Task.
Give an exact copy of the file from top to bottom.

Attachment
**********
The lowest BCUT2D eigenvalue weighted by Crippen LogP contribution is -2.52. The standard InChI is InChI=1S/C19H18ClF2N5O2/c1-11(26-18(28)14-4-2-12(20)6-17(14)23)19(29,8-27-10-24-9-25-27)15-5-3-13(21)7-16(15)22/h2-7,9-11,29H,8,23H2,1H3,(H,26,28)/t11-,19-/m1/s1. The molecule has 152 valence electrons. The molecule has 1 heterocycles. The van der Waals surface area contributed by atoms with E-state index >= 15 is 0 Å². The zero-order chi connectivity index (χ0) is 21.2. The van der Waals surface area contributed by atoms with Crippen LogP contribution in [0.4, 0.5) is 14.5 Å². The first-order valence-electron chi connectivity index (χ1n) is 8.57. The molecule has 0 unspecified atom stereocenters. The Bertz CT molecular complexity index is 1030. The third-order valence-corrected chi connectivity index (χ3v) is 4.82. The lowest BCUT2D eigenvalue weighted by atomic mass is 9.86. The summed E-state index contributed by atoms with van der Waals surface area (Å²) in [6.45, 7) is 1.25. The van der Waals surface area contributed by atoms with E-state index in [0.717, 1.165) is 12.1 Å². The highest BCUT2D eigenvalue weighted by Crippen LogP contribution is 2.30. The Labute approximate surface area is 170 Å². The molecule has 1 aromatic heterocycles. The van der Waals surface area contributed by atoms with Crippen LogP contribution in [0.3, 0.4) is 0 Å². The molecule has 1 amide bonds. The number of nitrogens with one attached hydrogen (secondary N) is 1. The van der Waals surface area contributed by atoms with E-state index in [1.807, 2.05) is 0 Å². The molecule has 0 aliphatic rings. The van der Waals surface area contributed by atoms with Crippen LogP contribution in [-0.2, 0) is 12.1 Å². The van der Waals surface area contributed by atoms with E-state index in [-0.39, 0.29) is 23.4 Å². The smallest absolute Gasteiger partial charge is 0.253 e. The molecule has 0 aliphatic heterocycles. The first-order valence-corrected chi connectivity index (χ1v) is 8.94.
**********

The lowest BCUT2D eigenvalue weighted by Crippen LogP contribution is -2.52. The standard InChI is InChI=1S/C19H18ClF2N5O2/c1-11(26-18(28)14-4-2-12(20)6-17(14)23)19(29,8-27-10-24-9-25-27)15-5-3-13(21)7-16(15)22/h2-7,9-11,29H,8,23H2,1H3,(H,26,28)/t11-,19-/m1/s1. The molecule has 152 valence electrons. The molecule has 1 heterocycles. The van der Waals surface area contributed by atoms with E-state index >= 15 is 0 Å². The zero-order chi connectivity index (χ0) is 21.2. The van der Waals surface area contributed by atoms with Crippen LogP contribution in [0.4, 0.5) is 14.5 Å². The first-order valence-electron chi connectivity index (χ1n) is 8.57. The molecule has 0 unspecified atom stereocenters. The Bertz CT molecular complexity index is 1030. The third-order valence-corrected chi connectivity index (χ3v) is 4.82. The lowest BCUT2D eigenvalue weighted by atomic mass is 9.86. The summed E-state index contributed by atoms with van der Waals surface area (Å²) in [6.45, 7) is 1.25. The van der Waals surface area contributed by atoms with E-state index in [0.717, 1.165) is 12.1 Å². The highest BCUT2D eigenvalue weighted by Crippen LogP contribution is 2.30. The Labute approximate surface area is 170 Å². The molecule has 1 aromatic heterocycles. The van der Waals surface area contributed by atoms with Crippen LogP contribution in [0.3, 0.4) is 0 Å². The molecule has 1 amide bonds. The number of nitrogens with one attached hydrogen (secondary N) is 1. The van der Waals surface area contributed by atoms with E-state index in [1.807, 2.05) is 0 Å². The molecule has 0 aliphatic rings. The van der Waals surface area contributed by atoms with Crippen LogP contribution in [-0.2, 0) is 12.1 Å². The van der Waals surface area contributed by atoms with E-state index in [-0.39, 0.29) is 23.4 Å². The smallest absolute Gasteiger partial charge is 0.253 e. The molecule has 0 aliphatic heterocycles. The first-order valence-corrected chi connectivity index (χ1v) is 8.94.